Zi char (a Hokkien term, literally translated "cook fry") is widely recognised in Singapore to refer to a variety of dishes that one can order from any Chinese cooked food (zi char) stall in coffee shops across the island. In continuing their efforts to inspire others to have fun whipping up their own meals, the MeatMen share 30 popular zi char dishes including crab bee hoon, san lou hor fun, cereal prawns, har cheong gai and sambal kangkong in this second cookbook. All dishes are prepared in their usual effortless style that requires no fancy tools, equipment or special skills, and come with the promise that anyone with a passion for good food and cooking can be a zi char expert at home!

Portrait Of Singapore Malay Poetry, APortrait Of Singapore Malay Poetry, A by Isa Kamari; Abdul Rahman (Trans.)

In addition to celebrating the intellectual tradition of a past generation of Singaporean Malay thinkers, social and cultural activists, this series provides unique insights and perspectives into the lived-experience and collective memories of the Malay community in Singapore. This is the English translation of Isa Kamari's Potret Puisi Melayu Singapura, which features the works of 44 Singapore Malay poets, from the post-independence era to the present, and shows how the historical context, community and the individuality of the poet have given poetry written by Singaporean Malay writers its own distinctive identity.

HaikukuHaikuku by Gwee Li Sui

This volume could well be subtitled the social history of Singapore in 120 haiku. There are haiku about MRT breakdown, rat infestation, haze, 377A, hungry ghosts and cavorting community cats. There are also those of matters of socio-political import: 2011 GE, population management, personal data protection, leadership renewal and compassionate meritocracy. Gwee adds to his army haiku that won prizes from the SAF with others of a military theme in Purple Light and Tekong diarrhea. Then there are newsy haiku reporting on NIMBY, the royal visit, that Holland V bank robbery plus The Art of Charlie Chan Hock Chye. He does not forget the newsmakers either - the otters, the Little India Riot hero, A-Mei, Subhas Anandan, Phey Yew Kok, Joseph Schooling and that si geena who shall not be named. Also remembered is our dear Ah Kong in a pair of death anniversary haiku, and a sad one about the empty parade chair. There are haiku about our places we love, the hawker centre, cenotaph, kopitiam, Sungei Road, Singapore River…. This is book of haiku, backed by a nation-wide haiku writing contest, for every Singaporean - kuku or not.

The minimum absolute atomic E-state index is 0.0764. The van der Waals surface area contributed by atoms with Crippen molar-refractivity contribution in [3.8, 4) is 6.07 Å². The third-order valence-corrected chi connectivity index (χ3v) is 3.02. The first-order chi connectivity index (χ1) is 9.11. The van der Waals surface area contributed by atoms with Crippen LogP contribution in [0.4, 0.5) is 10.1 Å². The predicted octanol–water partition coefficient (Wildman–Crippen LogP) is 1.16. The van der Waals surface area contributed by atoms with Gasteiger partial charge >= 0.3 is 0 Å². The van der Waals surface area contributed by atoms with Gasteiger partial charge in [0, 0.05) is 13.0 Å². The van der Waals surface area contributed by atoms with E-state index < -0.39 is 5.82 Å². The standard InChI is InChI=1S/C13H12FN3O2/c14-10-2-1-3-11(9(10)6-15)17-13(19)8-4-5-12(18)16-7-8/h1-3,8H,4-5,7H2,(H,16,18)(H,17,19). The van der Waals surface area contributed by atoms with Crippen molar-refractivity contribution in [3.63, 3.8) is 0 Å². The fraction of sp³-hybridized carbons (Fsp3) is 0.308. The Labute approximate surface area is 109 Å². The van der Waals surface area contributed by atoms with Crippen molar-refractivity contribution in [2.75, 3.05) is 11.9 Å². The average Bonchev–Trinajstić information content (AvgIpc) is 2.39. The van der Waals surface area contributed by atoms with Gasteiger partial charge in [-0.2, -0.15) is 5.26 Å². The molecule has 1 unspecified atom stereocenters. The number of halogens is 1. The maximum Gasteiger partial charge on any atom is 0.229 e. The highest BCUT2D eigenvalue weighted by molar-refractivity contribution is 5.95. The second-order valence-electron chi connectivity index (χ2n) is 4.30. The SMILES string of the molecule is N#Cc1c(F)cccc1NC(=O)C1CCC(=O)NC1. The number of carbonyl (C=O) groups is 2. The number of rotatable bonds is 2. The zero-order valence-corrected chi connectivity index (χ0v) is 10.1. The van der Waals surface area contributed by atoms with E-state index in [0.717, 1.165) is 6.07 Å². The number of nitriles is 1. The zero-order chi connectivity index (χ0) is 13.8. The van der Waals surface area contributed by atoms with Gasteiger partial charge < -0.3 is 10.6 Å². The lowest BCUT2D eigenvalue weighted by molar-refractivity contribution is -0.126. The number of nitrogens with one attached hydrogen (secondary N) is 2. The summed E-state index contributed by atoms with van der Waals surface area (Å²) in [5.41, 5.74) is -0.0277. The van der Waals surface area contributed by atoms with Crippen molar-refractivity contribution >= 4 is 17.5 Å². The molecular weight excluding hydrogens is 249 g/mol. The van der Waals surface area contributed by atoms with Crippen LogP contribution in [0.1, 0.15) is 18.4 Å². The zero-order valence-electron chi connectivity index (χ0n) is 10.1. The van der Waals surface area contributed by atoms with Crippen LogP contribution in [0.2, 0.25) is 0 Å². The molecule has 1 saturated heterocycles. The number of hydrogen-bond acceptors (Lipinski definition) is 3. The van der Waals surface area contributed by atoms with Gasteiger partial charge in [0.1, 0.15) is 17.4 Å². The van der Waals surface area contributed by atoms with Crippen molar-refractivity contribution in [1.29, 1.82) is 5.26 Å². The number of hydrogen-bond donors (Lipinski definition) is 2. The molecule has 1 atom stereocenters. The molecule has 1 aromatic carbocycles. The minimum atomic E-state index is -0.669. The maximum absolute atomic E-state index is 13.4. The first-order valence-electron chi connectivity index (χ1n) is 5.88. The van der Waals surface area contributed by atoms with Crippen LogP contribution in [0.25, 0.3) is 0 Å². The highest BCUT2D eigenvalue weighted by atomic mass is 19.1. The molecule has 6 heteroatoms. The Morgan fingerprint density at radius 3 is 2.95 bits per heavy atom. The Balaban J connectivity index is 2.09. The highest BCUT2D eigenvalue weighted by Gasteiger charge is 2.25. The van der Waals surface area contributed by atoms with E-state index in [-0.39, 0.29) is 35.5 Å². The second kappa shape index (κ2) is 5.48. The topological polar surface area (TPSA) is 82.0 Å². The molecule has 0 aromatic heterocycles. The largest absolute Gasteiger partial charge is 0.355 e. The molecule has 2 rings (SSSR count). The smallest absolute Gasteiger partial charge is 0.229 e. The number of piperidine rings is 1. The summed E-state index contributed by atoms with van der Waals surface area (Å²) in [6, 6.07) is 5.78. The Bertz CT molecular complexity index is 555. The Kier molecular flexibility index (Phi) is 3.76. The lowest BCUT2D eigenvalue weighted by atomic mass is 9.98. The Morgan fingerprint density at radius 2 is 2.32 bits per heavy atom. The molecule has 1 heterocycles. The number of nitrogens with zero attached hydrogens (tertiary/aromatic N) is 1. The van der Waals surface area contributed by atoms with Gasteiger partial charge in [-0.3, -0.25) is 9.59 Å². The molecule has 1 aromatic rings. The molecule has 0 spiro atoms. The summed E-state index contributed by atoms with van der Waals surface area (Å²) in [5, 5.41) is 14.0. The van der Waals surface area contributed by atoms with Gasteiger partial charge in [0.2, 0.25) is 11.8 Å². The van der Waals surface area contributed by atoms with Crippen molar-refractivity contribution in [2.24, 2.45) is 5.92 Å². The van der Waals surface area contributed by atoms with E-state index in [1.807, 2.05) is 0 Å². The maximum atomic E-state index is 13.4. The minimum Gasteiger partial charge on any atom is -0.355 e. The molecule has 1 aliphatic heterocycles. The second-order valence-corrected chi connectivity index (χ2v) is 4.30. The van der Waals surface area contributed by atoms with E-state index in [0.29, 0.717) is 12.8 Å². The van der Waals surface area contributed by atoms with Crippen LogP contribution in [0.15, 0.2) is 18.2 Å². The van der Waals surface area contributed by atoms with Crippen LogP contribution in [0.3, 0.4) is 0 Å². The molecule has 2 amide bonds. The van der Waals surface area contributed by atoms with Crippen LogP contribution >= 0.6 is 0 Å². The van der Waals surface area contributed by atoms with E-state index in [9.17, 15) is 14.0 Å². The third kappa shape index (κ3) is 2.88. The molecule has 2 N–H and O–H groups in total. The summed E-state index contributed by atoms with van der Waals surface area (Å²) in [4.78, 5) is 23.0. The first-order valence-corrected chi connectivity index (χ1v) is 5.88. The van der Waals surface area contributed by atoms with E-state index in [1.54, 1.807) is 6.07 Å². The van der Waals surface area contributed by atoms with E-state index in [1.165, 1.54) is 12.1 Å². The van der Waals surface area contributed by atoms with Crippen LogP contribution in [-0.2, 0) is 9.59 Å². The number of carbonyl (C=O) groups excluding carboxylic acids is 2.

Nyonya Needlework: Embroidery And Beadwork In The Peranakan WorldNyonya Needlework: Embroidery And Beadwork In The Peranakan World by Cheah Hwei-Fe'n

Cheah Hwei-Fe'n examines parallel techniques of embroidery, work with gold thread, lace, and drawn needlework in this profusely illustrated catalogue to accompany an exhibition at the Peranakan Museum, Singapore, held from 24 June 2016 to 18 June 2017. In her careful analysis of the techniques associated with Peranakan objects, she reveals a complex network of cultural connections. The various types of needlework were practised by women and men, and drew upon techniques from Europe, India, China, and the Malay world. Religious and secular schools taught the techniques. There are many cross-cultural surprises within: gold embroidery derives not only from European military brocade but from ancient Chinese thread techniques of gold strips wrapped around paper. And many other techniques were long practised in remote islands of the Malay Archipelago.